The US women’s hockey team is one of the best in the world, and it has two women at the helm who know how to win.
Reagan Carey and Katey Stone have both been on the international stage of women’s professional and amateur sport.
“I’ve been the GM of the US Hockey women’s program for the last four years and I love it,” said Carey, just days before the start of the 2014 Winter Olympics in Sochi, Russia.
Carey is a 2001 graduate of Colby College, where she played four years of collegiate hockey and volleyball. She was the recipient of the 2010 Colby College Carl E. Nelson Sports Achievement Award, a. And prior to joining USA Hockey, Carey was the director of fan development and youth marketing for the NHL’s Atlanta Thrashers and NBA’s Atlanta Hawks.
“She was one of the captains of the Colby College women's ice hockey team when I was on the team as a freshman. She led by example on and off the ice ... pushing the team to train harder … Reagan has a rare ability to encourage/push her teammates beyond what they think they are able to do,” said Christina Dotchin, the admissions director at Proctor Academy in Andover, NH, and aformer teammate of Carey’s.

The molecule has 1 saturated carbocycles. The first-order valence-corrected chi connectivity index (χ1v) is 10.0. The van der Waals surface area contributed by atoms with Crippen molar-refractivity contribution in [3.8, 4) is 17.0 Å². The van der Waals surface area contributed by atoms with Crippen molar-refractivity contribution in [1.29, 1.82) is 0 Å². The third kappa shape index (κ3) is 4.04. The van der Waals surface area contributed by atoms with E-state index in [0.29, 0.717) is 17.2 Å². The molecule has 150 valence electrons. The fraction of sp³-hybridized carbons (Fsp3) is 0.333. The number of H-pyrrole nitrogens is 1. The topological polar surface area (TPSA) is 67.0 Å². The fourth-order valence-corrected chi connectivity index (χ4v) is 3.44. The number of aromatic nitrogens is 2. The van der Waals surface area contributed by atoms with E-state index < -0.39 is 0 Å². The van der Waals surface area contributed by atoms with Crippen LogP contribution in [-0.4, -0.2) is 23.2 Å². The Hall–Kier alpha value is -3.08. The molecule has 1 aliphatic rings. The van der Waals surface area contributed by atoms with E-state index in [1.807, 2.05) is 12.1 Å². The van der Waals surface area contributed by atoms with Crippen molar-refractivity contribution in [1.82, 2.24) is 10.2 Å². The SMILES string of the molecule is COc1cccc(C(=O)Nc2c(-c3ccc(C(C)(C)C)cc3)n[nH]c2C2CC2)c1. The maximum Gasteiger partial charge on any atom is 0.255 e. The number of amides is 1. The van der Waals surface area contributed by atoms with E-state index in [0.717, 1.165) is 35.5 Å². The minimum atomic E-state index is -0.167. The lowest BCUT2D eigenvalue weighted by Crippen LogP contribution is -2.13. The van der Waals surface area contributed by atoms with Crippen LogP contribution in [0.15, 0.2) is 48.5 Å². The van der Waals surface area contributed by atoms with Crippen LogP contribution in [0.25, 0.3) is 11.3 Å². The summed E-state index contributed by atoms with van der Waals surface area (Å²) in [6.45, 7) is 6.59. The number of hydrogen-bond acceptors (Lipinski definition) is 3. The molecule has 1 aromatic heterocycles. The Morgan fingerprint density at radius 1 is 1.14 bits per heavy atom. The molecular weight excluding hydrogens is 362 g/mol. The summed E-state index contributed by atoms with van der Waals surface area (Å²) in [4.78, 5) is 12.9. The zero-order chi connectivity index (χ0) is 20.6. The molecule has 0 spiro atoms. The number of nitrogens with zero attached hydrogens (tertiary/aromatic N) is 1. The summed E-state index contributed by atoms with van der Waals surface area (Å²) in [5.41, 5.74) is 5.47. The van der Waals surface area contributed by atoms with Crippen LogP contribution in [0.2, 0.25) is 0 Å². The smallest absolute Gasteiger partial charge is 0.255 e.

The US women have been training in Boston, and their coach, Katey Stone, is also the hockey coach at Harvard University. Her accomplishments are amazing. Stone is the all-time wins leader in women’s college hockey. She completed her 19th season behind the Harvard bench in 2012-13 and has led the Crimson to a 402-171-35 (.690) record, which included the 1999 American Women’s Collegiate Hockey Alliance national championship and three straight appearances in the NCAA championship games.
Thanks to these two women and their passion for the game, many young players have been coming to watch them train and scrimmage.
“Its been a great way for us to showcase our program to younger players and that is what it is all about for us,” Carey said.
Youth hockey for both boys and girls is on the rise, just last season. USA Hockey boasted 510,279 members, the second most all-time and just under 1,000 fewer than the record 511,178 set in 2011-12.
As for the US women’s outlook for the Olympic tournament, Carey was cautious and confident.
“We don’t overlook any team. It's the Olympics, everyone is here to win. We have been training hard and we come in here with a lot of confidence," Carey said.
Listen to my full Radio BDC interview with Carey below: